Take one sliver of California, around San Francisco. Just like Otis, you can sit on the dock of the Bay (deftly avoiding the tourists at Fisherman's Wharf), then stretch your legs towards the Buena Vista where barmen yarn about how theirs was the joint which invented Irish coffee. In dim Chinatown basements, dim sum are devoured as greedily as alternative philosophies are swallowed by some of the locals; if my taxi was anything to go by, the role of the San Francisco cab passenger is to act as an amateur therapist while the driver indulges in a "program of self-actualization".
Turn the corner at Haight-Ashbury, the street intersection that changed the world, or at least altered the mind. Here is Golden Gate Park, with its own pack of buffalo; there is the world's biggest pyramid, the TransAmerica tower; and everywhere resides a sense that the rest of the world might as well go home when confronted by the splendour of San Francisco Bay.
Cross the world's most famous bridge, and Man's arrogance is quickly humbled by the giant trees and silent spaces of Muir Woods sprouting from the floor of a dramatic valley. A few miles beyond, off the spectacular Highway One, you stumble upon the lost resort of Bolinas, still home to the beautiful people (see page 19).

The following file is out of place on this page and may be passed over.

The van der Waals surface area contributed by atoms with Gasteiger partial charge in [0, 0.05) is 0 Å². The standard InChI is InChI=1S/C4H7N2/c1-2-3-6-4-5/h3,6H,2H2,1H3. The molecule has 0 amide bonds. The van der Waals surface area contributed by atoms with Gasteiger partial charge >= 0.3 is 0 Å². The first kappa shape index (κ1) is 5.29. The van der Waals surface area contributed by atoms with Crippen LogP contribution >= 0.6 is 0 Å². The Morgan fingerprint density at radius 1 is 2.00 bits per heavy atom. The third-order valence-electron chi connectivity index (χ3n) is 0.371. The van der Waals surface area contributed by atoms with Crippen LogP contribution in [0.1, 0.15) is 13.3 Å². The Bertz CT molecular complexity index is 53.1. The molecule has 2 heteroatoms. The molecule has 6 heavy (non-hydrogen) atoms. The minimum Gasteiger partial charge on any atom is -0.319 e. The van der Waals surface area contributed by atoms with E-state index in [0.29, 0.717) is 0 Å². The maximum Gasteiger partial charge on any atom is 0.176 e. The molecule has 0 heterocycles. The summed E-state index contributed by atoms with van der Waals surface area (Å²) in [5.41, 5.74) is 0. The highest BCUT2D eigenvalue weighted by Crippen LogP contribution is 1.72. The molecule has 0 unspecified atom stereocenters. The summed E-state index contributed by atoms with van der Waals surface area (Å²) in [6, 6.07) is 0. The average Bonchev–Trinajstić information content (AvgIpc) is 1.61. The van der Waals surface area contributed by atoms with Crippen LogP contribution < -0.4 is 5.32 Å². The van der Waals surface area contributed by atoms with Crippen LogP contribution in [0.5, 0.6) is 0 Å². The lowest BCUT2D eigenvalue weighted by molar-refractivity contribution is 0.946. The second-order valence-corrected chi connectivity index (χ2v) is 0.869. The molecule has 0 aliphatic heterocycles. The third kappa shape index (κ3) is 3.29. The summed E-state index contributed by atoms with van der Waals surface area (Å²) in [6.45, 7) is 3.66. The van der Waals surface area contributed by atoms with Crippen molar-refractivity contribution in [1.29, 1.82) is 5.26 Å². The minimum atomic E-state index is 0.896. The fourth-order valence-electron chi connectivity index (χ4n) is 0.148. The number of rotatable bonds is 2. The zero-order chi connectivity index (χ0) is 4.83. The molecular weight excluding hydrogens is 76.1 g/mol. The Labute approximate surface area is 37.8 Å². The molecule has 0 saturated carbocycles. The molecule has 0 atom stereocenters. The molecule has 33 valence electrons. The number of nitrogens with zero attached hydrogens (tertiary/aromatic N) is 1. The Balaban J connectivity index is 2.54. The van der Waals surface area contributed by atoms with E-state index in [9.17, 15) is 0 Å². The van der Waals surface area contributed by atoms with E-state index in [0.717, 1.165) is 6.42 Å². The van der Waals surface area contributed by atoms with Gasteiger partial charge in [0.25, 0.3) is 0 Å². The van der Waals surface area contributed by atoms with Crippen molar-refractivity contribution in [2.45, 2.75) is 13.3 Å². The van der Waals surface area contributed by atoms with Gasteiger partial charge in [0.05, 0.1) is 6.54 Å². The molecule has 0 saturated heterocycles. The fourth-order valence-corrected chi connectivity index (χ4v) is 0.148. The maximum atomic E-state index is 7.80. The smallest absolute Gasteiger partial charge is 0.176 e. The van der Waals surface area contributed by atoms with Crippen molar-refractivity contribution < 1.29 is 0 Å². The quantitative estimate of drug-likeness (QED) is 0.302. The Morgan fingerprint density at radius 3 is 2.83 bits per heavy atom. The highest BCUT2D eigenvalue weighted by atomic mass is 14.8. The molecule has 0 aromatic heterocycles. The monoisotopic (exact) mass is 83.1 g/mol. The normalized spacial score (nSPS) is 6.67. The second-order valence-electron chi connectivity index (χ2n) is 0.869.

You soon discover you do not need to spend every night in an overpriced hotel or a dingy motel room, whose chief characteristic is anonymity. Don't fancy the Carlton Arms, the ultimate rock'n'roll hotel? Try an American bed-and-breakfast, classier than the British equivalent, and the decline of the dollar (even faster than the pound's) means that they are affordable, too.
The excellent value offered by the US this summer is reflected in the heavy bookings on transatlantic flights. As Paul Simon sang, we've all gone to look for America. Start a search for it in Boston, the most accessible city in the US: only six hours from Britain and, compared with much of America, a close enough approximation to the real world.
Simon CalderReuse content